MUZZLE - Shorter than the backskull, with prominent cheeks and a very strong, full underjaw.
TEETH - A full complement of strong, white teeth meet in a scissors bite.
Serious Faults: Missing teeth except for first premolars. Overshot bite. Undershot bite.
EYES - The small, dark eyes are deep set and have a determined expression. The eyelids are close fitting.
NOSE - The nose is black, unless the dog’s main color is brown, when a brown nose is acceptable.
Serious Faults: Light-colored nose. Spotted nose.
EARS - The v-shaped ears are not too small. They are set on high and carried lightly against the side of the head. The ears must be of adequate thickness to withstand work in briars and thickets.
Serious Faults: Erect, tulip or rose ears. Thin, easily torn ears.
The strong, rather arched neck is not excessively long. It broadens at the point of insertion into the shoulders.
The shoulders are long and sloping, well angulated with the upper arm.
FORELEGS - The straight forelegs are well muscled. The bone is strong rather than fine. The pasterns are slightly slanted and flexible. Length of leg is one-half the height at the withers.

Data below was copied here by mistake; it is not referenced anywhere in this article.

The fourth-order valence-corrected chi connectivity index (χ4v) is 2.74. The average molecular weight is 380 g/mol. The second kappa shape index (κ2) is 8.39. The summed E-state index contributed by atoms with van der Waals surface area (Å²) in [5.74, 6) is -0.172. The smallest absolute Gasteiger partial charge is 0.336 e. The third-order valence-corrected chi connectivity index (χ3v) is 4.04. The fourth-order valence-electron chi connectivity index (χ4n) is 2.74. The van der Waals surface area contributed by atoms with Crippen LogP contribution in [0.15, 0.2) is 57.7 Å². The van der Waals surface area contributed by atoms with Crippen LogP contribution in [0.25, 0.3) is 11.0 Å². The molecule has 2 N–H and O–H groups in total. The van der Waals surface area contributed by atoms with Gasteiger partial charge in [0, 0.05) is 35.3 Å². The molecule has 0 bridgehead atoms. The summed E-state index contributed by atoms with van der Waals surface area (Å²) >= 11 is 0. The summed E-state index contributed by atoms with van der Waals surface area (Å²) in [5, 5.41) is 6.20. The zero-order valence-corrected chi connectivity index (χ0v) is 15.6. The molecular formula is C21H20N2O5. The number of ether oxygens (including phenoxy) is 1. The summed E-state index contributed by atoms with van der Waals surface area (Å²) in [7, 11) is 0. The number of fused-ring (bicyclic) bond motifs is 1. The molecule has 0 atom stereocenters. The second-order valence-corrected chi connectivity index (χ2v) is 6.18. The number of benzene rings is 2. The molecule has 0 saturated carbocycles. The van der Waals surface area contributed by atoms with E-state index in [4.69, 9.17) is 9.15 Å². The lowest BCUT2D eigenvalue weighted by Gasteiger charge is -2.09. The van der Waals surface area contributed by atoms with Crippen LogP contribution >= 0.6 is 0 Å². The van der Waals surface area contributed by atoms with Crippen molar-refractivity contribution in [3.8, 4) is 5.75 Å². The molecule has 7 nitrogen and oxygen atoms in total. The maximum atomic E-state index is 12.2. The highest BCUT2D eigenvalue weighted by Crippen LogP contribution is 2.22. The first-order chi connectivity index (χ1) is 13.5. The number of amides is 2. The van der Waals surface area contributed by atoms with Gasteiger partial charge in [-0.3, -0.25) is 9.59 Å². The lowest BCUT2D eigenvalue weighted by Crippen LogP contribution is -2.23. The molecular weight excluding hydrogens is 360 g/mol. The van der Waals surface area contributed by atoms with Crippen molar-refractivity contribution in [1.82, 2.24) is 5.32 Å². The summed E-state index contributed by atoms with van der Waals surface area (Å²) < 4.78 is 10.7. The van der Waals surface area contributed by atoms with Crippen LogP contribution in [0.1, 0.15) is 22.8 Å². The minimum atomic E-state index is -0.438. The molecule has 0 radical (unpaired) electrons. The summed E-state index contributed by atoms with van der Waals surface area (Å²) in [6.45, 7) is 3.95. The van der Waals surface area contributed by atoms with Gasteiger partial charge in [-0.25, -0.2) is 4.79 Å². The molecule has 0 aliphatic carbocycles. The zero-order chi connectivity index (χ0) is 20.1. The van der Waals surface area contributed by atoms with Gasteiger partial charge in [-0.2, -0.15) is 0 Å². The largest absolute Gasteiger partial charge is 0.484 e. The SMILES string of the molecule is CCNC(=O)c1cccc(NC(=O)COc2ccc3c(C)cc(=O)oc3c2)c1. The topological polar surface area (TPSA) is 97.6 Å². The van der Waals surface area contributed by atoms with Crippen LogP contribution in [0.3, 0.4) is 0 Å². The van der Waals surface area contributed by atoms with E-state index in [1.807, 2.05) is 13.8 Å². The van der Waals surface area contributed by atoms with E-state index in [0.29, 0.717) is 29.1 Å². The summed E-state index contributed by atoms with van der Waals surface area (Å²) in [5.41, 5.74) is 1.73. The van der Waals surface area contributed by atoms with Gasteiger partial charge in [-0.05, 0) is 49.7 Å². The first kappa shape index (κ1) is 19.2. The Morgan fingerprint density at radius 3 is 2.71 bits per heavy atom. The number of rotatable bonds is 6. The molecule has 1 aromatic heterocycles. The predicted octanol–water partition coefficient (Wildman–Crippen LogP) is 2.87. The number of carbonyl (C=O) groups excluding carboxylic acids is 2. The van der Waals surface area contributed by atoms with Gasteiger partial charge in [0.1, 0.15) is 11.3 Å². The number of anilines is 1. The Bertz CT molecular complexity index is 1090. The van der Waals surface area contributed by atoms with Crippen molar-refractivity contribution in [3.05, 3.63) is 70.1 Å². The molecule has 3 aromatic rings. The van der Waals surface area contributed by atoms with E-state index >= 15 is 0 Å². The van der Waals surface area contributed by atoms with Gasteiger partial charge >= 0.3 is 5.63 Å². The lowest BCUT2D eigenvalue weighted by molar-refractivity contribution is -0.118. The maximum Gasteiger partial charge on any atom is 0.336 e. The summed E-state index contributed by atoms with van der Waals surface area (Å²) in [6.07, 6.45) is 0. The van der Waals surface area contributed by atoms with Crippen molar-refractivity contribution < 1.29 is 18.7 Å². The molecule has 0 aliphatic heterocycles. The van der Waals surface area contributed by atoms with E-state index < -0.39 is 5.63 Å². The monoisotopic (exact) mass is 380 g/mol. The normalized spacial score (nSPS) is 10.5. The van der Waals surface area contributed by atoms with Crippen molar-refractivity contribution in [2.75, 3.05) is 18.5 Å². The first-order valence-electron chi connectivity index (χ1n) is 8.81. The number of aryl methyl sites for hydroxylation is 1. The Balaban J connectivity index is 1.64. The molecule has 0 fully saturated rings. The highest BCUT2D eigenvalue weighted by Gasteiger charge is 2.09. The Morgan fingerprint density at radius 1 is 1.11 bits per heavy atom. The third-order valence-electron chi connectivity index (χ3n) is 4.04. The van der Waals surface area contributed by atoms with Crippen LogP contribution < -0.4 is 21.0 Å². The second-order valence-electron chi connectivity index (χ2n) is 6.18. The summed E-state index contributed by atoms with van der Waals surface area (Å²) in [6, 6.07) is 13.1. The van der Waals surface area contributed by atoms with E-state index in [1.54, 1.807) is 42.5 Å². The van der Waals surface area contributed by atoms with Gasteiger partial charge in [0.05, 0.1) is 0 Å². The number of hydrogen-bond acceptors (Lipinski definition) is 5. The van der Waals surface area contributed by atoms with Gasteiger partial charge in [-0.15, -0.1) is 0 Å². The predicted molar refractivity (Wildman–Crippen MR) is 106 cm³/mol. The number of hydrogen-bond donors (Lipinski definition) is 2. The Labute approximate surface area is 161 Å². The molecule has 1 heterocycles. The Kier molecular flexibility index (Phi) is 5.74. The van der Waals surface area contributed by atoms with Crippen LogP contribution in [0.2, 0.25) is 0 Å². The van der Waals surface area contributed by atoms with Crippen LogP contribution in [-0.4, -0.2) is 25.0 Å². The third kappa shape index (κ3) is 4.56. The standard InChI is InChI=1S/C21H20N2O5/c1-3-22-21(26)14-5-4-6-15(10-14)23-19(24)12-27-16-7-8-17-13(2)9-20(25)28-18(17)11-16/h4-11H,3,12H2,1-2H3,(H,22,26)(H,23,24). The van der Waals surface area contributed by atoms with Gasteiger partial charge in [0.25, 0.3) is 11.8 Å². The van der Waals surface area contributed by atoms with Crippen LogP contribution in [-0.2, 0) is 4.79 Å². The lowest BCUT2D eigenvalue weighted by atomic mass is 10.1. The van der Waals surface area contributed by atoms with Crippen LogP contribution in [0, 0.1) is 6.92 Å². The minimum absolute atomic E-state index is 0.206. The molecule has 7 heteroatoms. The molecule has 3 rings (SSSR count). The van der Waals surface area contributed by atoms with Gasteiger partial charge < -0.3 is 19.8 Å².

Serious Fault: Steep shoulders.
Chest is deep but not too broad. Ribs are well sprung and carried well back. Back is strong and level, not too short. Loin is well muscled, croup is flat. Length of body is slightly greater than height at withers.
The muscular hindquarters are well-angulated. The bone is strong.
HIND LEGS – Long and sinewy, with good angulation at the stifle and hock. Viewed from behind, the legs are straight and parallel. Hocks are well let down.
Serious Fault: Lack of angulation.
The well-knit feet are oval in shape. The front feet are frequently larger and wider than the hind feet. Cat-type feet are not acceptable.